Max Richter's Sleep
This dreamlike and insightful documentary steps inside an immense eight-plus-hour live performance designed to be played while its audience slumbers.
Since first opening its doors back in 1973, the Sydney Opera House has played host to a wealth of performances, spanning far further in genre than just the art form that gives the venue its name. But it was only during Vivid Live 2016 that the iconic locale serenaded visitors into an evening-long slumber, all as part of Max Richter's live recital of his eight-and-a-half hour work Sleep. Across 31 tracks comprised of 204 movements, the German-born British composer's concept album unfurls music based on the neuroscience of getting some shuteye. In its intonation, the ambitious yet soothing piece favours the range that can be heard in the womb for much of its duration. When performed for an audience, it is played overnight, with beds set up — and doing as the work's title suggests is highly encouraged. Attendees recline, listen and let Richter's blend of strings, synthesisers and soprano vocals lull them into the land of nod. If they'd prefer to stay awake, that's fine as well, but soaking in Sleep's ambient sounds while you're snatching 40 winks is all very much part of the experience.
In its live version, Sleep has echoed through spaces in London, Berlin and Paris, too; however, it's the first openair performance in Los Angeles' Grand Park in 2018 that takes pride of place in the documentary Max Richter's Sleep. A filmmaker was always bound to be so fascinated with the concept that they'd turn their lens Richter's way, and that director is Natalie Johns (an Emmy nominee for Annie Lennox: Nostalgia Live in Concert), who endeavours to capture the experience for those who haven't had the pleasure themselves. The resulting film doesn't run for more than eight hours, or anywhere close — but those watching and listening will quickly wish that it did. As a feature, Max Richter's Sleep isn't designed to advertise its namesake. Rather, it documents, explores and tries to understand it. Still, the movie so easily draws viewers into the music, and so deeply, that making its audience want to snooze in public while Richter and his band plays is a guaranteed side effect.
In its observational footage, Max Richter's Sleep wanders and peers as Angelenos arrive, settle in, turn their attention to the stage, get comfortable and drift off. It keeps gazing their way as they slumber, as Richter and his fellow musicians keep playing, and, later, as a change in pitch in the music and the dawning sunrise both eventually herald the morning. Johns and editors Michael Carter (Dayveon), Matt Cronin (the Arctic Monkeys' 'Four Out of Five' video) and Dom Whitworth (Lily Allen and Friends) weave in footage from other concerts, too, including Sydney. The film also flits between interviews with Richter and Yulia Mahr, his partner and an artist and filmmaker, plus other collaborators. And, it speaks to ordinary folks who've signed up for a night of music — some knowing exactly what they were in for, others not quite as aware — and been moved by the experience,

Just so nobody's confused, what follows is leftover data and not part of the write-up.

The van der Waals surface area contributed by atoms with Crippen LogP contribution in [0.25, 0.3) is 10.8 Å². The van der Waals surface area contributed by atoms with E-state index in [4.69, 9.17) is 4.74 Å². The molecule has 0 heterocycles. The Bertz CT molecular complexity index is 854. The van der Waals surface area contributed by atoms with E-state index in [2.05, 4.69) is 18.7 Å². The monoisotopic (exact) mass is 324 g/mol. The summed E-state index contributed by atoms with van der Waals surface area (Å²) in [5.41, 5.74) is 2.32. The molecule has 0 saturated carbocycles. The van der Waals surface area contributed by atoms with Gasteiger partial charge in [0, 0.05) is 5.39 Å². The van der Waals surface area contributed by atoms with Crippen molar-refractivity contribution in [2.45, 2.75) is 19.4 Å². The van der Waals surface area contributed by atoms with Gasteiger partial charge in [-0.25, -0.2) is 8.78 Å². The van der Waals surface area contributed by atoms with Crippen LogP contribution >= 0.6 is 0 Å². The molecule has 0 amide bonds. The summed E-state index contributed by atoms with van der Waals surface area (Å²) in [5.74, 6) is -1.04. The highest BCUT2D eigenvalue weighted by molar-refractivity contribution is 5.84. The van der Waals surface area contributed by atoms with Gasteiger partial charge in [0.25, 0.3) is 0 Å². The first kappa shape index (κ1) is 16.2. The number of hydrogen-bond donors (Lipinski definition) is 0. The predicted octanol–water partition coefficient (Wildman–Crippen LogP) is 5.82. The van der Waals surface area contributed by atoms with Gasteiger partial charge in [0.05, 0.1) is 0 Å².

As a concert film, Max Richter's Sleep is entrancing; again, viewers won't want those segments of the documentary to end. And if the feature had simply played the Los Angeles concert in its entirety, or as an abridged glimpse, it would've conveyed many of its points without further explanation. So much of the music's power — and the live performance's as well — is evident without words. An eight-plus-hour album that's engineered to be listened to in a sleeping state is a clear anomaly in popular culture, and in our non-stop world. Every artwork demands an investment of time, whether it's a song that plays for just a few minutes, a movie with a two-hour duration or a painting that requires more than a moment to soak in its beauty, but when something takes up a third of one's day, it forces a shift in engagement. Mindfulness, meditation, slowing down, switching off — all of these words and phrases apply to Sleep, both as a record and as a gig, and that always comes through in Max Richter's Sleep's concert footage.
When Richter speaks about Sleep, he mirrors these aforementioned ideas, and stresses how much he wants his listeners to disengage from the regular hustle and bustle while they're taking in his music. First released in early September 2015 and initially played live later that month, the album was obviously ahead of its time. The documentary is too, after premiering in November 2019, then playing Sundance in January 2020. Viewed now in the middle of a pandemic, it feels like a calming balm for the soul — as it was clearly always supposed to, even long before the world dissolved into its current status quo.
The interviews in Max Richter's Sleep aren't superfluous, of course, and neither are the film's dives into Mahr's Super 8mm-filled personal archive. Hearing not only about the immense amount of work that went into Sleep, but the ways in which Richter had to alter his own thinking to even compose it, ensures that viewers appreciate the magnum opus for its artistry and effort, and not just its effect and prescience. The tales that flesh out these chats, including Richter and Mahr's frank admissions about struggling to make a living as artists, and to afford to raise their family, help put the massive quest to bring Sleep to fruition into context. Also known for scoring films and television shows, Richter has everything from Waltz with Bashir, Perfect Sense, Lore and Wadjda to The Leftovers, an episode of Black Mirror, Mary, Queen of Scots and Ad Astra on his resume, but Sleep is undeniably a labour of love. This tranquil cinematic examination of his lengthy lullaby makes that plain, and plunges its audience into the album's dreamlike state. The ethereal and insightful movie's soundtrack is a highlight as well, naturally.
Top image: Stefan Hoederath.